Je propose aux boutiques et aux cafés d'égayer leurs vitrines (et la rue) pendant les travaux avec les dessins sur le blanc de Meudon... Une solution éphémère pour - ne pas perdre sa clientèle - communiquer une autre entrée pendant les travaux ou la date de l'ouverture - éviter les bâches en plastique - éviter que les gens mettent leurs affiches. Aussi dans les aparts pour - éviter le regard de l'extérieur, tout en pouvant regarder dehors - un décor de fête - adoucir la lumière à l'intérieur provenant du soleil qui tape le bâtiment en face

L'Ogresse, 4 rue des Prairies 75020


PHARMACIE sur la rue de Bagnolet, 75020 Paris: AVANT et APRES

Pharmacie, fenêtre 1

Pharmacie, fenêtre 2

Pharmacie, fenêtre 3

Vue de l'intérieur

Pharmacie, fenêtre 4

Vue de l'intérieur

Détail de la porte, 3 bis rue d'Orchampt, 75018, existant depuis 2002

Fenêtre, rue des Prairies, 75020 Paris

Fenêtre, rue des Prairies 75020.

Fenêtre, rue des Prairies, 75020 Paris

Fenêtre, rue des Prairies, 75020 Paris

Fenêtre, rue des Prairies, 75020 Paris



'PETIT POIDS', bronze,127 x 45 x 25cm.



‘Our relationship to objects of command, and our approach to touching them, is constantly evolving: the low-relief of buttons is disappearing entirely with the arrival of the touch-screen.

I wanted to explore this sculptural evolution by proposing organic metaphors and juxtapositions using the concept of ‘the remote control’ as a starting point: to question how we organise the perception of our world through touch and indeed by whom and what we are ourselves controlled.’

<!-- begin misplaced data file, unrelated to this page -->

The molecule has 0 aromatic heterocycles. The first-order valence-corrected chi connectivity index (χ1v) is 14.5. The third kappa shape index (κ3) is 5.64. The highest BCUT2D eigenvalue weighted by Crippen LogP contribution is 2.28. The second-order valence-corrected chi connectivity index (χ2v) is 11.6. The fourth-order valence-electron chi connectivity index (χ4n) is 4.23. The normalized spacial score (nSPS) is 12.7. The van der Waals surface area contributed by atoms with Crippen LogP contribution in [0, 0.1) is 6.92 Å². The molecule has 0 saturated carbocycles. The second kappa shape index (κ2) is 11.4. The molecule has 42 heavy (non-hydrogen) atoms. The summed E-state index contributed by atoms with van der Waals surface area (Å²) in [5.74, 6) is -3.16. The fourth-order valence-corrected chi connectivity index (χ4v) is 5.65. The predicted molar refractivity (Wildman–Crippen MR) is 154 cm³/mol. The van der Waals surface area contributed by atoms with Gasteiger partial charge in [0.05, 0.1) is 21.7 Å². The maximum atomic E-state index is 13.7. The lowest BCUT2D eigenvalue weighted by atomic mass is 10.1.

Though Marian Fountain has resided in Europe for over twenty years, her presence in the New Zealand art scene, exhibiting here every four to five years since 1989, has been an important factor in the development in her artistic practice. Fountain’s pacific origins inform much of her sculpture. Throughout her career, she has excavated imagery from a range of cultures. Maori iconography has featured prominently in her work, and the classical traditions of sculpture, which stretches back to antiquity, is always present in her process. Encountering the concept of a remote control from an archeological standpoint, the remote possesses the characteristics of a talisman. When held and touched, it has the ability to control other things; it is a vehicle for change and an object of power.

In his article in Art New Zealand, Mark Stocker compares Fountain’s latest series of sculpture to rakau whakapapa, staves that serve as a mnemonic aid to Maori elders reciting long genealogical histories. Like the rakau, sculpture is linked explicitly to the sense of touch, and the tactile nature of the medium adds to the experience of the work. We also experience a remote control largely through touch. Often we are not looking at the remote when we use it, instead we run our sensitive fingertips across buttons as we look ahead, heightening the experience of the remote as a three dimensional object. Its bumps and buttons, all with a specific purpose, we read like a Maori elder reads the notches of the rakau. The metamorphic quality of the sculptures bridges time, informing us at once of our present and our distant ancestral past, emphasizing that the present is but a notch in time.

Article pubished in 'The Medal'

Article pubished in 'The Medal'
A review published by the British Art Medal Trust in Association with FIDEM (Fédération Internationale de la Médaille d'Art)

lundi 29 juin 2009

'Shelter 2' is exhibited at the royal Academy Summer Exhibition and the edition of 40 has sold out.


'Shelter 1' is a medal presently edited by the British Art Medal Society and can be purchased by contacting the society on

mardi 17 mars 2009


Below are some photos of the Installations of 'bed plaques' installed in the corridors of the Royal Infirmary of Edinburgh in February 2009.

I chose 56 of the original plaques
, dating from 1879 from the old hospital, and complemented them with 36 of my own, arranging them in 5 different installations.

The Thistle Installation represents the Infirmary as a time-line, the living stem of a thistle with its roots in the old Infirmary building and culminating in the thistle head - the floor plan of the new Infirmary.

As the Royal Infirmary of Edinburgh was a voluntary hospital before the National Health System which started in 1948, the old hospital plaques represent funds provided by private sponsors.